What Does the Future Hold?

ministry instruction

Author teaches foundation of Ministry of Defense and emphasizes need for a balanced response. Photo: Denneco Pruitt

As this country moves away from traditional values, we will see an even more dramatic increase in attacks. I believe the indifference of the public will make it more acceptable to attack ministries. Recent rhetoric from our politicians is becoming increasingly intolerant to those who believe in Christian values. The establishment of so-called “hate speech” classification to those who disagree threatens the First Amendment rights of the church, and recent SCOTUS rulings suggest more lawsuits and less separation between church and state are coming. As the oppression and persecution of the church escalates, so will the need for security. To those who believe, the Book of Revelation has become a blueprint for what the future holds for houses of worship in this country as well as the rest of the world.

Protecting a ministry is much like protecting anything else. It requires a lot of thought and consideration before attempting to undertake it. You must learn how to negotiate your position with those who will never fully understand their need to tolerate you in the first place. You must develop the ability to be both a warrior and a priest. You must be invisible as to be unobtrusive to those who are passing through the church doors. It is important for you to be the ever-vigilant sheepdog of the shepherd, because wolves are out there.

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89 Responses to “The Ministry of Defense: Protecting Houses of Worship”

  1. William Goshorn

    I would like to acquire one or more copies of the book referenced in this article, MOD: Protecting Houses of Worship. I have been charged with forming a security for my church and would like to get sound information regarding the best approach and structure. Please provide pricing/copy and ordering instructions via return email. Thank you.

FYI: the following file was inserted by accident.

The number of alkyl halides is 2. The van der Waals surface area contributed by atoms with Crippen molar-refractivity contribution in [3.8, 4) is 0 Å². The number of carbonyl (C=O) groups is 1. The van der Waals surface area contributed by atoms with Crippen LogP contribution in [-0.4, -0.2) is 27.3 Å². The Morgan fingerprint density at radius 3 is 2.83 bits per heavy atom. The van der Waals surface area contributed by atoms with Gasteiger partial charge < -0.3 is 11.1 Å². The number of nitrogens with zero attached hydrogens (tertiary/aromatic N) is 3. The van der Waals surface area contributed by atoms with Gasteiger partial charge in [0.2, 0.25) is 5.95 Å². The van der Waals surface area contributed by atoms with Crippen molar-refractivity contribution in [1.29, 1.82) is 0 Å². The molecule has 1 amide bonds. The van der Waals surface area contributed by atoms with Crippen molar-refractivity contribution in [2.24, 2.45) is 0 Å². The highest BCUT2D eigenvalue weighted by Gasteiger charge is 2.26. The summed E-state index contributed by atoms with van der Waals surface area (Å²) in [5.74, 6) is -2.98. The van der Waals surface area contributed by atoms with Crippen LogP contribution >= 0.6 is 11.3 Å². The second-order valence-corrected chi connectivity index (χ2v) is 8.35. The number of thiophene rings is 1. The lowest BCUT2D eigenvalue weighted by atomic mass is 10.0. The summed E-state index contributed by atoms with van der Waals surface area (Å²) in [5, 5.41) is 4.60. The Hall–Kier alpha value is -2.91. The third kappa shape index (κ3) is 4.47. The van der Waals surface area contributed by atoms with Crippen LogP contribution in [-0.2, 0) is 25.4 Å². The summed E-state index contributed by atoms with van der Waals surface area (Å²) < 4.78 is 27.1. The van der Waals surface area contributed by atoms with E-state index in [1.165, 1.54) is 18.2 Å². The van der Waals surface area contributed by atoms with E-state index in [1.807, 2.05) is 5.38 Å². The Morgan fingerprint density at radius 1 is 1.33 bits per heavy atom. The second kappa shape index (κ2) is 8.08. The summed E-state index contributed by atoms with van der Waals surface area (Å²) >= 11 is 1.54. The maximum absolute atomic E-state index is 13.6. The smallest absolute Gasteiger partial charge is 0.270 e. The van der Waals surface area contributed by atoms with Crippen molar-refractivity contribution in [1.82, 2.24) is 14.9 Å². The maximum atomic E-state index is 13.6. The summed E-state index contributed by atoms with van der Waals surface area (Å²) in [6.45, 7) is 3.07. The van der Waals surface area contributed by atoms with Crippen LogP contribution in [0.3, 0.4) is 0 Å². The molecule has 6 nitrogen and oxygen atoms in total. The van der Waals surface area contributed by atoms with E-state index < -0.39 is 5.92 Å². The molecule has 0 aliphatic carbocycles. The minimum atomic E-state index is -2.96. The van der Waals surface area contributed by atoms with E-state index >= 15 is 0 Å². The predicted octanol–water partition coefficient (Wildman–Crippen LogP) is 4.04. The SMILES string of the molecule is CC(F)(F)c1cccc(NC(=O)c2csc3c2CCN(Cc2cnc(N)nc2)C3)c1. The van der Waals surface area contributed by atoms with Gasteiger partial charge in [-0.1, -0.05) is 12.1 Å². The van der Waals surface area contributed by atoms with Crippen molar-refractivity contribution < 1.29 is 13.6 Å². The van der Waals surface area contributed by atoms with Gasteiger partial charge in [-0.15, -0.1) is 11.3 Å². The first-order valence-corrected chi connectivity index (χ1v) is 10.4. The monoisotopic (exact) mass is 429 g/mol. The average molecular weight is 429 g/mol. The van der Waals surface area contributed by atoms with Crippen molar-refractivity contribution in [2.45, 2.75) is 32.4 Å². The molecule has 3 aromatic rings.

2. Gregory E Harber

    Most domestic violence is perpetrated by right-wing hate, not diversity and inclusion.

  3. Judy T Wolz

    Very informative and educational article. I went through a security training a number of years ago, and I agree that there is a need for security teams in churches.

  4. Frank Dion

    Sad but true and there is nothing we can do to stop it. So we must be prepared.

  5. Cary

    Most helpful. I believe all clergy who lead congregations should encourage and/or receiving training themselves. Psalm 144:1: BLESSED IS THE LORD, MY ROCK, WHO TRAINS MY HANDS FOR BATTLE AND MY FINGERS FOR WAR

  6. Larry Poulton

    Very interesting articles . NEED to get more information so I can show the pastors at our church.

  7. William Duncan

    Very good food for thought. Add me to the list. Thanks, Bill

  8. Robin Lorenzen

    Excellent article! Thought-full and thought-inspiring. My church has a safety team, but will pass this along to my pastors to share with them.

  9. Gary Truckey

    Sir; you are clearly inspired by the Holy Spirit! (At least that's the opinion of this lowly sinner.) Your writing here coincides with the sentiments described in "The Happy Warrior" by William Wordsworth. I totally concur with your ideas and I would love to have been your student! "Sheepdog of the shepherd"; beautiful image!

  10. JDM

    The church I attend has a very formal and structured security team, of which I am a part of it. Several of our team members are retired military and/or active-duty/retired law-enforcement. Most of our members are at least proficient with a firearm and do conceal-carry every time they are on the premesis. Fortuinately when our church purchased the building we are in now just a few years ago, they devoted a large portion of the budget to security and we are blessed to have a state-of-the-art camera network in place monitoring the building at all times. We are also all linked together by 2-way radio so that if someone sees something suspicious he/she can report it to who ever is on main control immediately. We are blessed to have such tremendous pastoral support because I realize many churches do not have this level of support.